At last this column has pushed me to make a booking and sit down at the Barrier table. Rather too late, as it turns out. Barrier no longer reigns supreme in Tours (that accolade has gone to the palace that is the kingdom of Jean Bardet; two Michelin stars to Barrier's one, and infuriatingly for them, just down the other end of the road). And the eponymous M Barrier is long gone, with the Barrier premises and name sold, the waiter told us, to a wealthy businessman, and the kitchen baton handed on to his son Herve Lussault.
Having arrived more or less on time and found a parking space close to the restaurant, I was feeling pretty pleased with myself. Horror descended as we rounded the corner to discover that the place was shut. "But I phoned and made a reservation this morning," I wailed pathetically. The children looked hungry. And then the light dawned. The Barrier outposts, the traiteur's counter (for takeaway meals of a grand sort), and the cheaper brasserie were taking their annual summer holiday, but just a few yards on, the doors of the restaurant proper beckoned with the sonorous, serious gleam of an expensive establishment. "Ha, ha, ha, folks. Of course I really knew all along ... just my little joke." I prayed that the two infants would behave themselves and strode in.
The dining room, with its old rose-pink walls, is boxy and modern, trying gently to disguise its lack of proportion. The crystal chandeliers were a great hit with four-year-old Florence. The waiters, togged up smoothly to the waiterly nines, were handsome to a fault, and utterly charming, at various points ignoring the disappearance of the two little terrors under the table. Children's meals (smoked salmon and pasta, ham and mashed potato) were sweetly suggested and gratefully accepted.
The meal began with delicious little amuse-gueules, including a dash of first-class, well- seasoned rillettes (a thready pork spread), and a small chicken wing glazed with a sweet, salty coating. This was followed by another surprise in the form of a little bowl of thick carrot, star anise and langoustine-stock soup, outrageously orange in colour, a touch tepid, but with a marvellous, unexpected depth of flavour.
I am a sucker for foie gras and so my meal proper launched with a tremendous start in the form of a hot sandwich of foie gras (double layers on the exterior) and apple, served with an immaculate roast fig and a sweet, sharp dressing to balance the richness. Unfortunately, my curious daughter decided that she also likes foie gras, and so, in self-sacrificing maternal vein, I passed an inordinate number of little tastings on to her .
The home-smoked salmon was fine by any standards, though cannot match the finest that we produce in the British Isles - not that my French friend Bernard seem to care too much about that. Meanwhile, Barbara had landed herself with the second outstanding dish of the meal: four generous langoustines, wrapped in crisp vermicelli, moistened with a sweetish, but well-spiced jus with hints of Southeast Asia. Not too much, of course, because here in France furious debate is fuelled by the introduction of "foreign influences" on the purity of classic haute cuisine. As it happens, handsome young Herve was born in Laos, and adopted as a baby, so he has a fairly valid excuse for allowing exotic ingredients to creep into his cuisine. Not that you'd guess from the menu, which is steadfastly French with only the most minor excursions, the langoustine being the most noticeable.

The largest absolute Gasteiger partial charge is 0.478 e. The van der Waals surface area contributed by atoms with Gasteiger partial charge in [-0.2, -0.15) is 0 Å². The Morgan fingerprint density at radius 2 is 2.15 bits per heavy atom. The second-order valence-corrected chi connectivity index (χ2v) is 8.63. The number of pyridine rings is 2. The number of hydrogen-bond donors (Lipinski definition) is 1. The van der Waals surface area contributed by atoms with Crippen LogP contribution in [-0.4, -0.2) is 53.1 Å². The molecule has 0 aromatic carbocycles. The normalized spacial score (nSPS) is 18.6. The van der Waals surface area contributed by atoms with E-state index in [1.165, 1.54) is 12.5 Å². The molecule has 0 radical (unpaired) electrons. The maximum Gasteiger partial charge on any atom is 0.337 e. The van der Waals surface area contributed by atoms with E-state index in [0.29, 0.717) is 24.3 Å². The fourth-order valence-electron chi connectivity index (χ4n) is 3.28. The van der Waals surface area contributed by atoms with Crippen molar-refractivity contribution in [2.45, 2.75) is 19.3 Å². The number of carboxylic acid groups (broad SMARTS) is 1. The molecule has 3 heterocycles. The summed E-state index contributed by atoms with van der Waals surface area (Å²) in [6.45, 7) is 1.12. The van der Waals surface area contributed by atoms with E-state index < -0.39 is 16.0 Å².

My main course, on the other hand, was about as French and as local as they get. Matelote d'anguille is a dish firmly rooted in the gentle inland landscape of this region. Eels from the Loire and its meandering tributaries are the main ingredient, accompanied by large chunks of salt pork, cooked long and tender in the red wine of Chinon (there are versions cooked in white wine, but this one predominates), sweetened most wonderfully with swollen, melting prunes. Tours was once as famous as Agen for its prunes, and though large-scale production has long ceased, the tradition lives on in this dish, and in the marvellous pruneaux farcis de Tours - lush, stuffed-prune sweetmeats. This matelote was good, dark and richly flavoured, the eel falling tenderly from the bone.
It had politely been suggested that we order pudding at the start of the meal, as they are all made to order. It's a neat trick, for by the time we'd finished our main courses, none of us could countenance eating any more. Too bad, the puddings were well on their way. Too bad, too, that they turned out to be the lowest point of the meal. Perfectly pleasant, and in other circumstances we might even have praised them, but as it was we were disappointed. The lemon verbena sorbet, that sat atop the biscuit tart topped with thin slices of peach, was probably the most exciting bit. It was certainly more interesting than the dull gateau au chocolate chaud which was meant to be coulant (runny), but wasn't, or the mille-feuille of raspberries that Bernard tackled, completed and then could think of nothing more telling to say of it than that it was "correct" - as it should be.
It's a funny thing, but despite frequent visits to Tours for this or that, this was the first time that I've sat down to a proper meal in the town. As introductions go, it was pretty encouraging. Now that I've broken through my Barrier barrier, I can start to explore the other possibilities that abound. Maybe this time next year, I'll be able to update you on my progress.Reuse content